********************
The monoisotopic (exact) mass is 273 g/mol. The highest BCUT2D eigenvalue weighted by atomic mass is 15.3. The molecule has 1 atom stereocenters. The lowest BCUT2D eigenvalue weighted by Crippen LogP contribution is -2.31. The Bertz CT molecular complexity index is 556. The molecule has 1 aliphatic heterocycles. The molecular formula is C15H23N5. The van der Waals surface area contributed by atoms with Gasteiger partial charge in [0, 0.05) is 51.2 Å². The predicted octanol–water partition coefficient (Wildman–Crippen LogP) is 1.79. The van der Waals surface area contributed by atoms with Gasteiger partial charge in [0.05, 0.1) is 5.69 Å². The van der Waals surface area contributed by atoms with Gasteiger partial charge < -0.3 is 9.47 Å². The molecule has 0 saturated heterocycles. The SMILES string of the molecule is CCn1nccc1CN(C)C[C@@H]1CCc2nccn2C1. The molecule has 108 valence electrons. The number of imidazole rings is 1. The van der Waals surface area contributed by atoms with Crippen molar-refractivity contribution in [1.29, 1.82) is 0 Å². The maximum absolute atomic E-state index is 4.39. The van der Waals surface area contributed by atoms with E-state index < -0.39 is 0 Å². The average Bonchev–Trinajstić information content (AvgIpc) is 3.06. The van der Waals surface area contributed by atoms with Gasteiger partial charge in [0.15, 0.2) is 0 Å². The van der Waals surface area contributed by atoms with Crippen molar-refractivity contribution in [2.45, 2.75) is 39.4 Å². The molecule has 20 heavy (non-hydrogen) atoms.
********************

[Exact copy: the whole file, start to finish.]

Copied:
The monoisotopic (exact) mass is 273 g/mol. The highest BCUT2D eigenvalue weighted by atomic mass is 15.3. The molecule has 1 atom stereocenters. The lowest BCUT2D eigenvalue weighted by Crippen LogP contribution is -2.31. The Bertz CT molecular complexity index is 556. The molecule has 1 aliphatic heterocycles. The molecular formula is C15H23N5. The van der Waals surface area contributed by atoms with Gasteiger partial charge in [0, 0.05) is 51.2 Å². The predicted octanol–water partition coefficient (Wildman–Crippen LogP) is 1.79. The van der Waals surface area contributed by atoms with Gasteiger partial charge in [0.05, 0.1) is 5.69 Å². The van der Waals surface area contributed by atoms with Gasteiger partial charge < -0.3 is 9.47 Å². The molecule has 0 saturated heterocycles. The SMILES string of the molecule is CCn1nccc1CN(C)C[C@@H]1CCc2nccn2C1. The molecule has 108 valence electrons. The number of imidazole rings is 1. The van der Waals surface area contributed by atoms with Crippen molar-refractivity contribution in [1.29, 1.82) is 0 Å². The maximum absolute atomic E-state index is 4.39. The van der Waals surface area contributed by atoms with E-state index < -0.39 is 0 Å². The average Bonchev–Trinajstić information content (AvgIpc) is 3.06. The van der Waals surface area contributed by atoms with Gasteiger partial charge in [0.15, 0.2) is 0 Å². The van der Waals surface area contributed by atoms with Crippen molar-refractivity contribution in [2.45, 2.75) is 39.4 Å². The molecule has 20 heavy (non-hydrogen) atoms.